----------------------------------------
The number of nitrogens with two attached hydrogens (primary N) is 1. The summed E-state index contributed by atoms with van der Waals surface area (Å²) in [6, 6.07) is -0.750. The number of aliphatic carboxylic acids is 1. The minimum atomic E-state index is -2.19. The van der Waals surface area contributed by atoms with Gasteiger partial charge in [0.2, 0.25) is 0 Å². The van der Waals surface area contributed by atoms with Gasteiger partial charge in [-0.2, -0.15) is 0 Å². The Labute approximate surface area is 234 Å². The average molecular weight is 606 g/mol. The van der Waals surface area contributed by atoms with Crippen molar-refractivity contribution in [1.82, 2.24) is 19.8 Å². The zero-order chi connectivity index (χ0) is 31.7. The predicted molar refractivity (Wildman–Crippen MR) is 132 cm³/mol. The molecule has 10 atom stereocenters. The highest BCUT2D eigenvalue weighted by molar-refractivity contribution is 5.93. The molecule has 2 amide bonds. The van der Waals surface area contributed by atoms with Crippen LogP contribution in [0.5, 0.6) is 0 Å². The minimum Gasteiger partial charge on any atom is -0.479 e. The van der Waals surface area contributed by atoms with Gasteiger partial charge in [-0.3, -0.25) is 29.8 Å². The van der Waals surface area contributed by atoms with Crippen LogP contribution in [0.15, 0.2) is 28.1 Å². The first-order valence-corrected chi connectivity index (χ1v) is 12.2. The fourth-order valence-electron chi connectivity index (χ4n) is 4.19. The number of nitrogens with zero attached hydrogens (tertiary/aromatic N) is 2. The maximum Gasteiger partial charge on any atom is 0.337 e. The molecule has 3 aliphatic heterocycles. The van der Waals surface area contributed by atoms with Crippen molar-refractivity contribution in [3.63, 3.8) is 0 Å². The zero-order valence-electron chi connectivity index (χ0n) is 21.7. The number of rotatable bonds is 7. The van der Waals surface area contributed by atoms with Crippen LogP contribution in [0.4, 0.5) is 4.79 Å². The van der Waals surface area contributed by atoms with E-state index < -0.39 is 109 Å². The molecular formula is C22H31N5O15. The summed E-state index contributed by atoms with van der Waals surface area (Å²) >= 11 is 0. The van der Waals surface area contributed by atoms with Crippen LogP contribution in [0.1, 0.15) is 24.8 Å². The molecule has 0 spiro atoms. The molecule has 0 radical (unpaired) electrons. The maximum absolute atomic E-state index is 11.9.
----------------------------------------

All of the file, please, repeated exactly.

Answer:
The number of nitrogens with two attached hydrogens (primary N) is 1. The summed E-state index contributed by atoms with van der Waals surface area (Å²) in [6, 6.07) is -0.750. The number of aliphatic carboxylic acids is 1. The minimum atomic E-state index is -2.19. The van der Waals surface area contributed by atoms with Gasteiger partial charge in [0.2, 0.25) is 0 Å². The van der Waals surface area contributed by atoms with Gasteiger partial charge in [-0.2, -0.15) is 0 Å². The Labute approximate surface area is 234 Å². The average molecular weight is 606 g/mol. The van der Waals surface area contributed by atoms with Crippen molar-refractivity contribution in [1.82, 2.24) is 19.8 Å². The zero-order chi connectivity index (χ0) is 31.7. The predicted molar refractivity (Wildman–Crippen MR) is 132 cm³/mol. The molecule has 10 atom stereocenters. The highest BCUT2D eigenvalue weighted by molar-refractivity contribution is 5.93. The molecule has 2 amide bonds. The van der Waals surface area contributed by atoms with Crippen LogP contribution in [0.5, 0.6) is 0 Å². The minimum Gasteiger partial charge on any atom is -0.479 e. The van der Waals surface area contributed by atoms with Gasteiger partial charge in [-0.3, -0.25) is 29.8 Å². The van der Waals surface area contributed by atoms with Crippen LogP contribution in [0.15, 0.2) is 28.1 Å². The first-order valence-corrected chi connectivity index (χ1v) is 12.2. The fourth-order valence-electron chi connectivity index (χ4n) is 4.19. The number of nitrogens with zero attached hydrogens (tertiary/aromatic N) is 2. The maximum Gasteiger partial charge on any atom is 0.337 e. The molecule has 3 aliphatic heterocycles. The van der Waals surface area contributed by atoms with Crippen molar-refractivity contribution in [3.63, 3.8) is 0 Å². The zero-order valence-electron chi connectivity index (χ0n) is 21.7. The number of rotatable bonds is 7. The van der Waals surface area contributed by atoms with Crippen LogP contribution in [0.4, 0.5) is 4.79 Å². The van der Waals surface area contributed by atoms with E-state index < -0.39 is 109 Å². The molecular formula is C22H31N5O15. The summed E-state index contributed by atoms with van der Waals surface area (Å²) >= 11 is 0. The van der Waals surface area contributed by atoms with Crippen LogP contribution in [0.1, 0.15) is 24.8 Å². The molecule has 0 spiro atoms. The molecule has 0 radical (unpaired) electrons. The maximum absolute atomic E-state index is 11.9.